Taxi tales in the UAE

We get better acquainted with the nation's taxi drivers

The Knowledge

When I first arrived in Dubai, the vast majority of interactions that caused me to rant and/or rave, both verbally and in Time Out Dubai, were provoked by the city’s taxi drivers. Since then, and since I first shamefacedly confessed in this column to driving cabbies up the wall (in between being driven round the bend and the houses in return), I’ve learned a few valuable lessons.

I admit, despite now knowing better, that I continue to be suspicious of the one-way systems in Dubai that require cabbies to loop endlessly round the back streets before finally hitting the intended route. I’ve learned that ‘yes, I do know your location and how to get there’ doesn’t necessarily mean what you’d assume. Even so, I’ve continued to enjoy my chats with the city’s taxi drivers. I have even, it seems, made a friend. Make of that what you will – I haven’t quite worked it out either.

Over the summer, I jumped into a taxi that took me home, amid plenty of joking and jesting from the driver. I’m not even sure any more what we chatted about – I remember something about cricket (each playing to English-Pakistani stereotypes).

The following week, at the same time, I found myself in the same taxi, with the same good humour. Months passed, and I hailed a taxi to head to JLT with a friend. Cue confusion: the driver was unsure why we were going there. It was my cricket-watching driver, and he remembered my friend and I from previous journeys. He also remembered where each of us lived, and couldn’t work out why we weren’t going home.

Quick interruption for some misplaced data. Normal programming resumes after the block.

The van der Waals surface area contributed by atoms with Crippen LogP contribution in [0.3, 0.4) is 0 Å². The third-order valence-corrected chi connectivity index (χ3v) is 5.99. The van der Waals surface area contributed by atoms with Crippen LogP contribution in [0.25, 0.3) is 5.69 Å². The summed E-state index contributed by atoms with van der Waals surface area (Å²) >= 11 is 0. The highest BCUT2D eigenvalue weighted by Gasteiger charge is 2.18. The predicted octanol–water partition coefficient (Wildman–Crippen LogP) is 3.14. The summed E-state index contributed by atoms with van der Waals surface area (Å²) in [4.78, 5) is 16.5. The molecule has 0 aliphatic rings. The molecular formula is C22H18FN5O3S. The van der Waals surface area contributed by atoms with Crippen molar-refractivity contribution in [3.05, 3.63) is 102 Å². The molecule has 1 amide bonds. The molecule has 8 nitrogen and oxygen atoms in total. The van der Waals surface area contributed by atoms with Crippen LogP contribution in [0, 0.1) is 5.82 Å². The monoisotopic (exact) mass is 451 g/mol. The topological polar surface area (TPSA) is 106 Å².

The following week, leaving Sandance on the Palm, my friend and I found ourselves minus a cab. We decided the sensible solution was to walk towards the hotel taxi rank; on the way a cab drove speedily towards us, pulled up and tooted its horn.

Fate had spoken. It was our friend Mohammed, who had fortuitously turned up in our time of need. The caveat: Mohammed already had a passenger, who was going to Bur Dubai (in the opposite direction) and wasn’t impressed by the intrusion – or the insistence that it was fine because she was just a customer, and we were friends. Awkward.

So, despite no one feeling too easy about it, we got a ride home (and could have had a burger and ice cream too, if we’d taken Mohammed up on his kind offer). We just had to take a detour to the opposite side of town. Swings and roundabouts: like friendships, and driving in Dubai.
Penelope Walsh is our Eating Out Editor. She’s thinking about leaving Sandance earlier in future.

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